The bus 1600 may provide a communication path between the components of the electronic device 1000. The components of the electronic device 1000 may exchange data with each other based on a bus format of the bus 1600. For example, the bus format may include one or more of various protocols such as USB, SCSI, PCIe, ATA, PATA, SATA, SAS, IDE, and universal flash storage (UFS).

A storage device according to an embodiment of the disclosure may map virtual streams onto physical streams based on a lifetime of data and may store the data. Accordingly, the efficiency of garbage collection of the storage device may be improved. Also, the portability or compatibility of a host communicating with the storage device may be improved.

As is traditional in the field, embodiments may be described and illustrated in terms of blocks which carry out a described function or functions. These blocks, which may be referred to herein as units or modules or the like, are physically implemented by analog and/or digital circuits such as logic gates, integrated circuits, microprocessors, microcontrollers, memory circuits, passive electronic components, active electronic components, optical components, hardwired circuits and the like, and may optionally be driven by firmware and/or software. The circuits may, for example, be embodied in one or more semiconductor chips, or on substrate supports such as printed circuit boards and the like. The circuits constituting a block may be implemented by dedicated hardware, or by a processor (e.g., one or more programmed microprocessors and associated circuitry), or by a combination of dedicated hardware to perform some functions of the block and a processor to perform other functions of the block. Each block of the embodiments may be physically separated into two or more interacting and discrete blocks without departing from the scope of the disclosure. Likewise, the blocks of the embodiments may be physically combined into more complex blocks without departing from the scope of the disclosure.

While the disclosure has been described with reference to exemplary embodiments thereof, it will be apparent to those of ordinary skill in the art that various changes and modifications may be made thereto without departing from the spirit and scope of the disclosure as set forth in the following claims.

Claims

1. A storage device comprising:

a controller that receives write commands having virtual stream identifiers (IDs), receives discard commands having the virtual stream IDs, and determines a lifetime of write data to which each of the virtual stream IDs is assigned; and
nonvolatile memories accessed by the controller depending on physical stream IDs, wherein
the controller maps the virtual stream IDs onto the physical stream IDs based on the lifetime of the write data.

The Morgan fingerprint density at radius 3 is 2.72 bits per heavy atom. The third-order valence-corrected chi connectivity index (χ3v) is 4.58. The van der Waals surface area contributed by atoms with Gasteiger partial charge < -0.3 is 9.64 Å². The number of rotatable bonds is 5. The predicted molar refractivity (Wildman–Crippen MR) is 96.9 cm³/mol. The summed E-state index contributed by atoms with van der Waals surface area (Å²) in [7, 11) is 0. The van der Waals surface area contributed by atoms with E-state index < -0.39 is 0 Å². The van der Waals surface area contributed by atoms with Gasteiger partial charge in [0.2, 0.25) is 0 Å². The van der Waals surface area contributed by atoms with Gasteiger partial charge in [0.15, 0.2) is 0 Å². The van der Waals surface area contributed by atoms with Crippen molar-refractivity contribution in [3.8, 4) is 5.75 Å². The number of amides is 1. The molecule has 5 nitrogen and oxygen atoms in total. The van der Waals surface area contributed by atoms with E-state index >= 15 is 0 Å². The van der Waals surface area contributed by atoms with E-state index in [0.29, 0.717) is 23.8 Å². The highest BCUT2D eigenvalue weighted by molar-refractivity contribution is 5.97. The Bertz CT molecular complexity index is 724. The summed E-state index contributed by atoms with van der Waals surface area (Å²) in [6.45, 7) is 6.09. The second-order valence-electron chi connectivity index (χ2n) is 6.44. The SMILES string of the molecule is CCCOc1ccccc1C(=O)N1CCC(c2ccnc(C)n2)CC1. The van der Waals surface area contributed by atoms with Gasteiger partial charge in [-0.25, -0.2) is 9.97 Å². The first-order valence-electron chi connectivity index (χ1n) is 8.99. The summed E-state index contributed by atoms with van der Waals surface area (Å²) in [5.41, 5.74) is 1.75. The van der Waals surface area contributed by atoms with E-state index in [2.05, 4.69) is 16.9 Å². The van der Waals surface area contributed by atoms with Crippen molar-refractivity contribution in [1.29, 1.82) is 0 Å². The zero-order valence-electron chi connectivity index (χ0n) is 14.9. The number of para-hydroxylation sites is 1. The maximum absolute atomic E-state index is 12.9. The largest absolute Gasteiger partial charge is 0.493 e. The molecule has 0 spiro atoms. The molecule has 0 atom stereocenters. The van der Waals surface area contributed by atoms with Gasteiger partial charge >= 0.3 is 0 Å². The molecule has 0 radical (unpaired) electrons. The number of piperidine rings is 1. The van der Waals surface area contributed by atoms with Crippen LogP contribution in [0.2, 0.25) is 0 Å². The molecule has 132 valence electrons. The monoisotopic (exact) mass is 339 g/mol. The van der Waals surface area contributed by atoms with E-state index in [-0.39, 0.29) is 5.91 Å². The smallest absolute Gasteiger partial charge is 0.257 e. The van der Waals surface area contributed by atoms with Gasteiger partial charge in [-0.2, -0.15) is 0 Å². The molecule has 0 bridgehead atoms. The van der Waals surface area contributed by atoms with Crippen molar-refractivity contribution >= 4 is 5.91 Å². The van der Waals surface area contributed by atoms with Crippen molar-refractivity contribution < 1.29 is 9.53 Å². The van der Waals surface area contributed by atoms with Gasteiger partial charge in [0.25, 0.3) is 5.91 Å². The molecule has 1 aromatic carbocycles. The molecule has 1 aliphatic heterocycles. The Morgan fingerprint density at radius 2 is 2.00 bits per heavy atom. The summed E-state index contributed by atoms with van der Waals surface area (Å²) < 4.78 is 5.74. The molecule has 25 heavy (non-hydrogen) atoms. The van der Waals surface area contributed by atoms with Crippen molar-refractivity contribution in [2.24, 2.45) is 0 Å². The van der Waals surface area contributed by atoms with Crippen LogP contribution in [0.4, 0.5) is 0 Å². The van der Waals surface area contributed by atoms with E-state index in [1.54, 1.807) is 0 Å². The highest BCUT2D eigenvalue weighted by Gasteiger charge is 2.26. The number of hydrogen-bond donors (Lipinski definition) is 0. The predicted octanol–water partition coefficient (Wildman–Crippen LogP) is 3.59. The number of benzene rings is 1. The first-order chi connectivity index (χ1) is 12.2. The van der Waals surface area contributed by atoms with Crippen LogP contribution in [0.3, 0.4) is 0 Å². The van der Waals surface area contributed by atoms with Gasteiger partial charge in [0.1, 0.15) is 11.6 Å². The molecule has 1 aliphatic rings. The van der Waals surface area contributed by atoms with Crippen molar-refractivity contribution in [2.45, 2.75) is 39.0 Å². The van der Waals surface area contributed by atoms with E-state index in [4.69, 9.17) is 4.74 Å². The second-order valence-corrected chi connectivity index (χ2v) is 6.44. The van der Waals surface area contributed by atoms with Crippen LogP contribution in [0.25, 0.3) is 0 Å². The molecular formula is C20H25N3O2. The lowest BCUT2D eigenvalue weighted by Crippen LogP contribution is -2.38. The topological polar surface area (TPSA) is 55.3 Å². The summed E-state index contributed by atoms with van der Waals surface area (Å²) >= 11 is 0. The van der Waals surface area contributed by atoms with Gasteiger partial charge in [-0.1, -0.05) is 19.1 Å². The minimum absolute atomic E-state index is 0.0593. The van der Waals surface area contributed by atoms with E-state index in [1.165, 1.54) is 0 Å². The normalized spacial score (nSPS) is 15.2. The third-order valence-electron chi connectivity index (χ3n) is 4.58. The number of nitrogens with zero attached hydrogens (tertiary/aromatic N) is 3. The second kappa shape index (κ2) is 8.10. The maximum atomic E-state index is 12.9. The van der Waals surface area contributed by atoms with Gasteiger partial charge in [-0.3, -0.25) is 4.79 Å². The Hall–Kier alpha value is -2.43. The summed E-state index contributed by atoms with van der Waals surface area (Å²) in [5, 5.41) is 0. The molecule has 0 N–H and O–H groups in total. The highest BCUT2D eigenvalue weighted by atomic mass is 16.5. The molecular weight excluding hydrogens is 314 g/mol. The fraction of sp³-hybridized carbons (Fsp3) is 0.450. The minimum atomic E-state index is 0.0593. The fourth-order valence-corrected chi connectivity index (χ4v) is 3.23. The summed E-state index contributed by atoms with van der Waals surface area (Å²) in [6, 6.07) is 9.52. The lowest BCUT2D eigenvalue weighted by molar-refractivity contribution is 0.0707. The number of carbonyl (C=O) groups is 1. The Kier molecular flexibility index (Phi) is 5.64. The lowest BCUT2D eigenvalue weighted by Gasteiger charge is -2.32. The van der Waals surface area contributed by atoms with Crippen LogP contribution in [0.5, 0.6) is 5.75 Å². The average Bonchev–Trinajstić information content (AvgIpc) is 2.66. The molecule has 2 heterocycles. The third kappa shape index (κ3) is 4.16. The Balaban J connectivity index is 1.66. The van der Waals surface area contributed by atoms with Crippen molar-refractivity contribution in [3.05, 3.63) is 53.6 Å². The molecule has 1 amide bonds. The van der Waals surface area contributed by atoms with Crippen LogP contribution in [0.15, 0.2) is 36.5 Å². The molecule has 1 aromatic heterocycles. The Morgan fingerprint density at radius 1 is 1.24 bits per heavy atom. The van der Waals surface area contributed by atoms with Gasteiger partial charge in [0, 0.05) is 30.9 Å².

2. The storage device of claim 1, wherein a number of the virtual stream IDs is greater than a number of the physical stream IDs.

3. The storage device of claim 1, wherein the controller includes:

a virtual stream lifetime identifier that calculates, as a first lifetime of first write data, a difference between: (1) a time at which the controller receives: (a) a first discard command having a first virtual stream ID among the virtual stream IDs or (b) a first overwrite command having the first virtual stream ID and (2) a time at which the first write data, to which the first virtual stream ID is assigned, are programmed to the nonvolatile memories; and
a virtual stream clustering manager that:
compares the first lifetime of the first write data with a lifetime of block data to which each of the physical stream IDs is assigned, and
maps the first virtual stream ID onto a first physical stream ID of the physical stream IDs based on a result of comparing the first lifetime with the lifetime of the block data.

4. The storage device of claim 3, wherein:

the virtual stream lifetime identifier calculates, as a second lifetime of second write data, a difference between: (3) a time at which the controller receives: (c) a second discard command having a second virtual stream ID of the virtual stream IDs or (d) a second overwrite command having the second virtual stream ID and (4) a time at which second write data, to which the second virtual stream ID is assigned, are programmed to the nonvolatile memories, and
the virtual stream clustering manager:
compares the second lifetime of the second write data with the lifetime of the block data to which the physical stream IDs are respectively assigned, and
maps the second virtual stream ID onto the first physical stream ID or maps the second virtual stream ID onto a second physical stream ID of the physical stream IDs based on a result of comparing the second lifetime and the lifetime of the block data.

5. The storage device of claim 4, wherein the virtual stream clustering manager:

maps the second virtual stream ID onto the first physical stream ID and clusters the second write data, the first write data, and first block data to which the first physical stream ID is assigned, or
maps the second virtual stream ID onto the second physical stream ID and clusters the second write data and second block data to which the second physical stream ID is assigned.

6. The storage device of claim 5, wherein the virtual stream clustering manager:

maps the second virtual stream ID onto the first physical stream ID when a difference between a lifetime of the first block data and the second lifetime of the second write data is smaller than a difference between a lifetime of the second block data and the second lifetime of the second write data, or
maps the second virtual stream ID onto the second physical stream ID when a difference between the lifetime of the second block data and the second lifetime of the second write data is smaller than a difference between the lifetime of the first block data and the second lifetime of the second write data.